The owners and winemakers of Urbano Cellars in West Berkeley recently announced plans to retire and close Urbano Cellars by the end of April 2020. If you’ve been meaning to try Urbano Cellars’ wine or stock up, now is the perfect opportunity — all bottles of wine are on sale, with prices as low as $15 per liter. But don’t worry, West Berkeley isn’t down a winery. Maître de Chai, a Napa winery, is taking over the Urbano Cellars space. It expects to open to the public for tasting room hours this summer.
Urbano Cellars traces its roots back to a San Francisco garage. Wine enthusiasts Bob Rawson and Fred Dick started out making wine in Rawson’s garage (it was the bigger of the two, they say). When they founded Urbano Cellars in 2006, they worked out of small wineries in Oakland and Emeryville. In 2011, they moved to their current location at 2323 B Fourth St., where Rawson and Dick make all their wines and operate a weekend-only tasting room.
Urbano Cellars is known for its “food-friendly” wines, acidic enough to cut through oily foods without overwhelming the food. Urbano also is known for making unusual varietals of wine, shying away from zinfandels and chardonnays in favor of less well-known varietals such as Barberas and Terodelgos. Rawson and Dick run pretty much every aspect of the winery themselves, from the winemaking to the business side of things. When customers visit the winery, they’ll usually find Rawson and Dick running the tasting room. They cited tiring six-day work weeks as part of their reason for retirement, though Rawson said he’ll miss the strong community that Urbano Cellars built over the years.
“Being able to produce a product that we love to produce and that our customers really like, that has been quite satisfying,” Rawson said. “We’re really just thankful to our community and our customers over the years that have really, really supported us and have come here a lot — many of whom have become friends.”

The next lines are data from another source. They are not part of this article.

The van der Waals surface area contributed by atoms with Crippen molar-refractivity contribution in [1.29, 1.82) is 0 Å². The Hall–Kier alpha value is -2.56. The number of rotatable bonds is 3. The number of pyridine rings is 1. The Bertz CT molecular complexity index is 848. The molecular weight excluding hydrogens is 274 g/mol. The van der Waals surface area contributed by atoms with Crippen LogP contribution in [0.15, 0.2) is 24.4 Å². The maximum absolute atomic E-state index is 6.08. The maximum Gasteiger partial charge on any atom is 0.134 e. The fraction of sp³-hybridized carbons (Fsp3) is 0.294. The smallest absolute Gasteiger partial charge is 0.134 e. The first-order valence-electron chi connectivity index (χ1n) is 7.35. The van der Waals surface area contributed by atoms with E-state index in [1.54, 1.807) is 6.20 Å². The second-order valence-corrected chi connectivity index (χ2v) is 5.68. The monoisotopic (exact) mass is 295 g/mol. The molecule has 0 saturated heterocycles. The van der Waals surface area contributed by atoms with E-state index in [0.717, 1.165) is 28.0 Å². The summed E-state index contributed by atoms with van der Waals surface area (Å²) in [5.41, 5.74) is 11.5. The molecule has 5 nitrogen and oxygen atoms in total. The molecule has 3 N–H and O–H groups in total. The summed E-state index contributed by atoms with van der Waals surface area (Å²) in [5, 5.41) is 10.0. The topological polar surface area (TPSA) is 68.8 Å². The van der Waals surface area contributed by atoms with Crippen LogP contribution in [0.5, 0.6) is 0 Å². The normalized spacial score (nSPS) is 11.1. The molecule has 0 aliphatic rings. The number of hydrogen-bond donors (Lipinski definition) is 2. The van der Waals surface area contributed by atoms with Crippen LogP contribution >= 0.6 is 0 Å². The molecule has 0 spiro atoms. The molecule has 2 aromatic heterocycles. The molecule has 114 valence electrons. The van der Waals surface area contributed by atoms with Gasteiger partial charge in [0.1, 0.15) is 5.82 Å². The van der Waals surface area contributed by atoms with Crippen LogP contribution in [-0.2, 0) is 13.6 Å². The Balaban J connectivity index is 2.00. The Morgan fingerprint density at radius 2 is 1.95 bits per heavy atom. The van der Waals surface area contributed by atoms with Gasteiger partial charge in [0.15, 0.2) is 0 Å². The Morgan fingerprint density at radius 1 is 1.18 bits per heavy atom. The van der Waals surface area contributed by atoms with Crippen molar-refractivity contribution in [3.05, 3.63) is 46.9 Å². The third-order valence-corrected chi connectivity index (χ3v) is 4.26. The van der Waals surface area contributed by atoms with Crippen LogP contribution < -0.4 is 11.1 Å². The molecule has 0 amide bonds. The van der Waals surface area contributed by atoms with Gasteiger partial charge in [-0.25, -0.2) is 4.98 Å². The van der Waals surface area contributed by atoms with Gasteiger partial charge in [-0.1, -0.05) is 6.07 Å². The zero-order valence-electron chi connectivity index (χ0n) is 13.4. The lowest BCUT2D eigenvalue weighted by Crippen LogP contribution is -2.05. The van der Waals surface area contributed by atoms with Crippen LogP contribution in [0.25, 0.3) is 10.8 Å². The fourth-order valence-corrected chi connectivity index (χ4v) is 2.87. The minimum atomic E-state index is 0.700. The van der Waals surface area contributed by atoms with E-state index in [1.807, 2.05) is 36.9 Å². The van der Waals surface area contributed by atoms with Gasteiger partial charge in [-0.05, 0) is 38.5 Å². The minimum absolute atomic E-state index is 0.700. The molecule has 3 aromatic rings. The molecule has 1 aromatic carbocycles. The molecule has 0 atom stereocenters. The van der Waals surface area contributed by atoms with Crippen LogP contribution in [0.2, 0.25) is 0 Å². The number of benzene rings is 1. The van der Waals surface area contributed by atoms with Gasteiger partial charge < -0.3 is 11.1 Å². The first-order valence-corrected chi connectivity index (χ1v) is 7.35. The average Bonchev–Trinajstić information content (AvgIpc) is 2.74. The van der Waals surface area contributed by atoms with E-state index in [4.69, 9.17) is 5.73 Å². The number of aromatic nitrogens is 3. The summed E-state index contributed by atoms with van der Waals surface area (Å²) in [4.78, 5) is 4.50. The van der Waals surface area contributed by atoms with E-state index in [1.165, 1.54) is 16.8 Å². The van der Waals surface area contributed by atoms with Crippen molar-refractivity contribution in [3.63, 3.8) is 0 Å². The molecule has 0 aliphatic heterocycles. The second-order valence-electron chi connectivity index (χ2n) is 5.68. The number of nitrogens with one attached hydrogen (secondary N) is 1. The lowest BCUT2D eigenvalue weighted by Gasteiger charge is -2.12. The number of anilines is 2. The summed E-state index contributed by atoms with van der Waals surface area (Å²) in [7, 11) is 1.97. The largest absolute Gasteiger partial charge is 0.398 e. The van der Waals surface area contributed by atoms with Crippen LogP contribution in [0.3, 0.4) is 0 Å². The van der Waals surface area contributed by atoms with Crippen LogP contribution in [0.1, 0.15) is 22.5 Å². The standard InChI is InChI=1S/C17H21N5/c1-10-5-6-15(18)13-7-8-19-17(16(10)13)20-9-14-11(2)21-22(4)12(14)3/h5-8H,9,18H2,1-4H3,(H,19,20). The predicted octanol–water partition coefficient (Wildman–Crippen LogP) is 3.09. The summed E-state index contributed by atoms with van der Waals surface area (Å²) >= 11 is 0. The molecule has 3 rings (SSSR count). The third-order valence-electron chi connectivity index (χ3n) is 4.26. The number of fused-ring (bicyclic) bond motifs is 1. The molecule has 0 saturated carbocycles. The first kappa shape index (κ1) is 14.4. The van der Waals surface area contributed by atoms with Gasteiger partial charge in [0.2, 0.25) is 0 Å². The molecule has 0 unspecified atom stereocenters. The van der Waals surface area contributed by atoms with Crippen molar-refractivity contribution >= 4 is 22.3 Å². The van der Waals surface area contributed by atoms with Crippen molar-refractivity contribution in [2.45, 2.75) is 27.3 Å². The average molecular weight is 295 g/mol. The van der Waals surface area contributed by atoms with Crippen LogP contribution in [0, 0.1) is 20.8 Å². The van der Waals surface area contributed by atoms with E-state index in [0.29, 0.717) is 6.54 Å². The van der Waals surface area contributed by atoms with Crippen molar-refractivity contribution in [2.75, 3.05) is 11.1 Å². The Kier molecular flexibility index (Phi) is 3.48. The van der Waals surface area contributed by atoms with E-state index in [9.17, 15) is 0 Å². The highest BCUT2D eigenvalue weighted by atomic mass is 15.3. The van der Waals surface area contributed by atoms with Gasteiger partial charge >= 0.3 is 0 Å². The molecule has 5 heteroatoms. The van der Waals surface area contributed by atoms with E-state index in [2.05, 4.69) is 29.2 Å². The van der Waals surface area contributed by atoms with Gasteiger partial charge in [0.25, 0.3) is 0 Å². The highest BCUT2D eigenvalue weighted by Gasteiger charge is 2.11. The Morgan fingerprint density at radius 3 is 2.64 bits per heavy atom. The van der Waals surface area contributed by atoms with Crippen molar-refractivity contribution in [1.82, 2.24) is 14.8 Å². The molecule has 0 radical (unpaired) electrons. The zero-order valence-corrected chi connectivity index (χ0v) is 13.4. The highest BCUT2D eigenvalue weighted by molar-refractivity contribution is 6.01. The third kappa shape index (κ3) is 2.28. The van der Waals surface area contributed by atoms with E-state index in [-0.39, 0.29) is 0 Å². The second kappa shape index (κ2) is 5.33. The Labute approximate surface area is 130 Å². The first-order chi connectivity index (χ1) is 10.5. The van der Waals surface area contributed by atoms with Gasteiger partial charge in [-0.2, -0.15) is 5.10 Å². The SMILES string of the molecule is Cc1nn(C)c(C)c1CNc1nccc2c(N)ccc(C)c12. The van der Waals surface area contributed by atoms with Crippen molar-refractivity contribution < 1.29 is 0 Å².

Meanwhile, Maître de Chai, which was established by winemakers Marty Winters and Alex Pitts in 2012, is making the move from Napa to Berkeley. This will be the winery’s first space of its own; the wines are currently made in custom crush facilities in Napa.
Maître de Chai primarily makes its wine using grapes from dry-farmed, old-vine vineyards in California. “We saw some of these old vine sauvignon blanc or hundred-year-old zinfandel that people were kind of skipping over to make other different styles,” Winters said. “We were amazed that some of these really noble and incredible vineyards that have a window into California’s past were getting skipped over.”
The winery also works with vineyards that are either organic or transitioning to organic. “Converting a lot of these old vine vineyards over to dry farming and organics is something that we really wanted to showcase,” Winters said. The wines are also natural and low-intervention.
“We don’t really add or take away anything. If a wine needs sulfur, we’ll add it, and if it doesn’t, we won’t,” Winters said.
Some of the winery’s signature varietals include the Herron sauvignon blanc, a sparkling and still chenin blanc, and a chardonnay. To learn more about Maître de Chai, visit the website, MDC.wine or visit the winery on Instagram @mdcwine.